How to Write a Sonnet Poem in 7 Steps ?

Written in fourteen lines, the sonnet is a poetic masterpiece that engrossed readers and writers throughout the centuries. Shakespeare's romantic sonnets and Elizabeth Barrett Browning's philosophical musings exemplify how this form presents an exceptional fusion of organization and ingenuity. 

However, novice poets may find the sonnet to be intimidating. Not to worry, for we shall reveal the intricacies of sonnet composition in seven feasible stages within this manual.

Step One: Determining the Two Primary Sonnet Forms

The Shakespearean and Petrarchan sonnet structures are the two fundamental types. Although both utilize the fourteen-line format, their internal structure and rhyme schemes diverge.

The renowned structure of the Shakespearean Sonnet comprises three quatrains, each composed of four lines, and concludes with a rhyming couplet. Typically, the rhyme scheme consists of the following: abab cdcd efef gg. In Shakespearean sonnets, the initial quatrains frequently introduce a predicament or inquiry, the middle section elaborates, and the final couplet provides a resolution or witty twist.

An octave (six-line stanza) and a sestet (eight-line stanza) comprise the Petrarchan Sonnet. While the rhyme scheme may differ, ABBAABBA CDECDE or ABBAABBA CDCDCD are frequent patterns. The sestet provides a reflection, commentary, or response, while the octave introduces a theme in Petrarchan sonnets, which are typically more introspective.

Step 2: Selecting the Type and Theme of Your Sonnet

The choice of sonnet type should be guided by the intended message.

Sonnets composed by William Shakespeare are masterful at conveying intense sentiments, delving into contentious matters, and delivering unexpected resolutions. Themes such as love, loss, beauty, and the passage of time recur frequently.

Sonnets in the Petrarchan style are well-suited for exploring intricate concepts, philosophical inquiries, or personal observations. Frequent topics include the human condition, nature, and morality.

Step 3: Master the Art of Rhyme Scheme 

The melody of a sonnet is determined by its rhyme scheme. The following are some suggestions:

Determine vowel and intense consonant sounds: Consider the endings of words when composing pleasing rhymes. Consider utilizing slant rhymes (words that share similar sounds but are not identical) or internal rhymes for increased complexity.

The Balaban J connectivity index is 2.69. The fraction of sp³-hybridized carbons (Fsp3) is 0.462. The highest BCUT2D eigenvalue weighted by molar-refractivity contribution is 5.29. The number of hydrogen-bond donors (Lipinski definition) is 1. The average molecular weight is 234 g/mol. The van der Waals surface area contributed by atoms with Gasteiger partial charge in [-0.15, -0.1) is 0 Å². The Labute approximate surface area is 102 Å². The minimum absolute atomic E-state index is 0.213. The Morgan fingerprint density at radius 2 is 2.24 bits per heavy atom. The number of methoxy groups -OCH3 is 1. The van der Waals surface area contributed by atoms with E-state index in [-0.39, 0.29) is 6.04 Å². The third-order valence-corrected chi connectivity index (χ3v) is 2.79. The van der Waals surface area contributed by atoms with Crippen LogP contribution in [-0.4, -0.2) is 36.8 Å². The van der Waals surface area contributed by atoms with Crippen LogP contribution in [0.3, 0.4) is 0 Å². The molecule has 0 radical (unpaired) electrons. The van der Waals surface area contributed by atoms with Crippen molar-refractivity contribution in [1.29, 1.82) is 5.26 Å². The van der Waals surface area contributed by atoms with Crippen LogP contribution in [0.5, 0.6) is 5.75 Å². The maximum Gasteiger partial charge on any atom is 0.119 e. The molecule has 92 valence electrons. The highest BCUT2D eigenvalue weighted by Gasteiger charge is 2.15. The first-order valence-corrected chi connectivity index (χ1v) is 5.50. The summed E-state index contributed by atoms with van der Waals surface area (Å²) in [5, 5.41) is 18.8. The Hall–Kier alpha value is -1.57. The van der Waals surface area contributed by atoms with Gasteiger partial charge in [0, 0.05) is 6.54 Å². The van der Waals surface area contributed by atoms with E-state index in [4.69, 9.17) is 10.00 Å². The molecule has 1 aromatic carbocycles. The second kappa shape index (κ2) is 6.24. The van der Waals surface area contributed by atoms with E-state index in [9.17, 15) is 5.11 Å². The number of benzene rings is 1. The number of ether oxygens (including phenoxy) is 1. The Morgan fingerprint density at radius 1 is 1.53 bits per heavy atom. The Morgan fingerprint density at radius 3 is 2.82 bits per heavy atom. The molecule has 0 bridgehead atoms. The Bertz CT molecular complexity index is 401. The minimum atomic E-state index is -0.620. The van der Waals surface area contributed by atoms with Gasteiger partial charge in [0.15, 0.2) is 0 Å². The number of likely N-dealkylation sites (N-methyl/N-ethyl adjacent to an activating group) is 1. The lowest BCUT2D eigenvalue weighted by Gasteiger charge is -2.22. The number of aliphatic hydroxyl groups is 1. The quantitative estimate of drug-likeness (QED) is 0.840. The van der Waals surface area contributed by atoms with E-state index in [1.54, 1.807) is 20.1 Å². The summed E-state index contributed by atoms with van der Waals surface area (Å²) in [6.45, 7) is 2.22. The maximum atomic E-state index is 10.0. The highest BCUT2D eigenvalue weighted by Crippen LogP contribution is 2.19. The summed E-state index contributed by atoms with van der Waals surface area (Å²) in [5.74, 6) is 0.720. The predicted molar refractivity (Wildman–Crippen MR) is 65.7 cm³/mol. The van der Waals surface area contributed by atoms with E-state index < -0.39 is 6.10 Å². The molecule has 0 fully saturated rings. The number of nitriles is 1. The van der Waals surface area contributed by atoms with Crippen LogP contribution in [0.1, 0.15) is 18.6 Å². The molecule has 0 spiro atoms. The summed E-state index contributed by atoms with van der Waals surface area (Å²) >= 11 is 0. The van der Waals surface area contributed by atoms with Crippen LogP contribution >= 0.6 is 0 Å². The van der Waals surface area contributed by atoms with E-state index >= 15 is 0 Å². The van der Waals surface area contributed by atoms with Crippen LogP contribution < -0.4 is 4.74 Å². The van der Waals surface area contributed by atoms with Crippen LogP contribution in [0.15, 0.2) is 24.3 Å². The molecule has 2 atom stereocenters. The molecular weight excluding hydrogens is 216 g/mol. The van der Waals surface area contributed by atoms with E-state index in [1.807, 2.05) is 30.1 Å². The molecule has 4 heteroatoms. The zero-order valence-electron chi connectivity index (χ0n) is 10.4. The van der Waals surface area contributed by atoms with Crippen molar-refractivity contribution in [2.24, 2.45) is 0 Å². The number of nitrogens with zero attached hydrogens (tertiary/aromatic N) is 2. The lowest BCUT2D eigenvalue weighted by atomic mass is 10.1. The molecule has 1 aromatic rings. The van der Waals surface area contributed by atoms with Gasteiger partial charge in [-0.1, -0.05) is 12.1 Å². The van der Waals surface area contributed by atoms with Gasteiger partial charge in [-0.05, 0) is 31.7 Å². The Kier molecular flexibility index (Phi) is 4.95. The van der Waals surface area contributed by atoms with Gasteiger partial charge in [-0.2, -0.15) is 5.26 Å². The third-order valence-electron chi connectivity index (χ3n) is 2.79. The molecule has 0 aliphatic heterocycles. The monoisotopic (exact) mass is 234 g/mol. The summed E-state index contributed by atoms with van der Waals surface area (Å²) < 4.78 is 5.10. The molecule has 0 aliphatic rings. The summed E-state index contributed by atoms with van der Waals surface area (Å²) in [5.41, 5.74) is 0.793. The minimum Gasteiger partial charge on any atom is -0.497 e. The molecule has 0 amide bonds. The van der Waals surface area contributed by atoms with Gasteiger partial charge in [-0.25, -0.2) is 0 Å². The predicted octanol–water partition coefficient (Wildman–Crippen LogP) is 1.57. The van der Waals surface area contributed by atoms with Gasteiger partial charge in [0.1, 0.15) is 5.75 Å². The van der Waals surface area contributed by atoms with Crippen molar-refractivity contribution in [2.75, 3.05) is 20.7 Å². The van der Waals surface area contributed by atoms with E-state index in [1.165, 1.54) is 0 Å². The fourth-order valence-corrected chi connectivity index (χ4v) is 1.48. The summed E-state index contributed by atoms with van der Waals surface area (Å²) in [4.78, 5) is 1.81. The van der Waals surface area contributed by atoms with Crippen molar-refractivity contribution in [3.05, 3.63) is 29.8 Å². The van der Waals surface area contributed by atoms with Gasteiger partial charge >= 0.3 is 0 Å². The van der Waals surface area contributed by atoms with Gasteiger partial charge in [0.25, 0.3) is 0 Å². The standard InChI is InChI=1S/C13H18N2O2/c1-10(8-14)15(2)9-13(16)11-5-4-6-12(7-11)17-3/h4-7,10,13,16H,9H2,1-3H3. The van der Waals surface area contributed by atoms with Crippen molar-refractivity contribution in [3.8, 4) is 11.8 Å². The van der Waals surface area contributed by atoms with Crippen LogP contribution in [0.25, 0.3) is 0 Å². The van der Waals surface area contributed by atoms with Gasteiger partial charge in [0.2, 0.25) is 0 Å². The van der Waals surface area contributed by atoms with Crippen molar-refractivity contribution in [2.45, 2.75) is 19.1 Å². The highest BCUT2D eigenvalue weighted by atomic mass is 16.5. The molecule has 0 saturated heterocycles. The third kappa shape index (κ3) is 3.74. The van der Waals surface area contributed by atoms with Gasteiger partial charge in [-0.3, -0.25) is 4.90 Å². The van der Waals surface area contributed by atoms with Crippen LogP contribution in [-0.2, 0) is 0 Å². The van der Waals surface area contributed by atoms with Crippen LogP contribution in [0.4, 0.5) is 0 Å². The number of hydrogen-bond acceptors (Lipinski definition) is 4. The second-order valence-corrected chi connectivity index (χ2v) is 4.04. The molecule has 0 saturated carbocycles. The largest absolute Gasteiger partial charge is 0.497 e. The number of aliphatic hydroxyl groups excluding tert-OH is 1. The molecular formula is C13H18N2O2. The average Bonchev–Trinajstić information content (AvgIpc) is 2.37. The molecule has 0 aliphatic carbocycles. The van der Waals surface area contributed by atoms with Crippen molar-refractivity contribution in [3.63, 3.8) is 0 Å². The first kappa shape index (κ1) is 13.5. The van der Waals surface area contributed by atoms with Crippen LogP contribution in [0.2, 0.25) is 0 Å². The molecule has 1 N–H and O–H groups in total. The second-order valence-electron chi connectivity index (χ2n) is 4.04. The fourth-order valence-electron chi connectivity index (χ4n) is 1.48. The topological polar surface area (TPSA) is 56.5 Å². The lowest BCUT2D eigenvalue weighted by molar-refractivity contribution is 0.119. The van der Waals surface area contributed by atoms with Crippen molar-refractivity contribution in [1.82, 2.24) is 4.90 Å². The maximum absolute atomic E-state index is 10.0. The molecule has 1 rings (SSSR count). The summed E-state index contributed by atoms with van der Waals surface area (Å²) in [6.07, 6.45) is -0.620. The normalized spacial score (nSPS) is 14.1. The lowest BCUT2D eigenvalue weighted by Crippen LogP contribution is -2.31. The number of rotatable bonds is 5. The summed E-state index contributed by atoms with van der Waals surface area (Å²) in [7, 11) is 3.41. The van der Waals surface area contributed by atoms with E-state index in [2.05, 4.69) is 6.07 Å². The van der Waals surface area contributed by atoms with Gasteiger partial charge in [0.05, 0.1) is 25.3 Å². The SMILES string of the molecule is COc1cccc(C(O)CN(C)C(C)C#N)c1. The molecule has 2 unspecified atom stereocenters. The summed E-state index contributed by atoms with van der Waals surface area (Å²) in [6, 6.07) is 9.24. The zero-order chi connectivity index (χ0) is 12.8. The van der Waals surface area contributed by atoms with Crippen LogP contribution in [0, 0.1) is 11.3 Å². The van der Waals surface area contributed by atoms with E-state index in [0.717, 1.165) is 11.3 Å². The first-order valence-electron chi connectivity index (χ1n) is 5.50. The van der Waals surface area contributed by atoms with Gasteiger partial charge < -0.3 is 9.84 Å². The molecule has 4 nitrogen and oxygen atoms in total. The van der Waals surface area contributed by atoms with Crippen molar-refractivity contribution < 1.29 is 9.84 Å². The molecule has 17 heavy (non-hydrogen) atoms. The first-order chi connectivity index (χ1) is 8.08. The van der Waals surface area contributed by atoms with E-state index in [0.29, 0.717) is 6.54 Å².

By utilizing online rhyme dictionaries, one can uncover additional rhyming partners for the words of their preference.

Examine previously composed sonnets: Become engrossed in the poetic compositions of Elizabeth Barrett Browning, Shakespeare, or other eminent sonnet writers. Determine how their rhyme schemes enhance the fluidity of the poem.

Step 4: Embrace the Power of the Metre

The rhythmic pattern of stressed and unstressed syllables within a line is called "meter." Although not mandatory for every sonnet, iambic pentameter is frequently employed.

Constraints of iambic pentameter: Each line comprises five "iambs," denoting unstressed syllables succeeded by stressed syllables (da-DUM). A natural, flowing rhythm familiar to the English ear results from this.

Step 5: Composing Energising Sentences: Selection of Words and Figurative Language

The substance of your sonnet resides within its linguistic composition. To achieve the effect of "making your words sing":

Vivid imagery and powerful verbs: Verbs incite action, whereas imagery employs words to construct mental images. Employ these instruments to manifest your chosen motif.

Personification, metaphor, and simile are all examples of figurative language that add depth and significance to a poem.

Choose vocabulary that elicits sentiments and corresponds with the central theme. Fearlessly engage in experimentation!

Step 6: Compose Your Sonnet Line by Line

Now, the enchantment of composing your sonnet commences.

Commence with a compelling introductory sentence: Captivate the reader's interest through vivid imagery, an intriguing inquiry, or a resounding proclamation.

Construct your theme: Each quatrain or octave should expand upon the central idea depending on the chosen form.

Develop an impactful conclusion: Ensure that the final couplet (Shakespearean) or sestet (Petrarchan) has a lasting effect. One might contemplate an astute remark, an insightful contemplation, or a compelling resolution.

Step 7: Critical Revision!

Revision, like any other quality writing process, is essential. Perform the sonnet aloud. Is the flow effortless? Is the rhyme scheme effective? Do you employ precise and impactful word selections? One should be quick to explore and test various wordings and structures.

Share On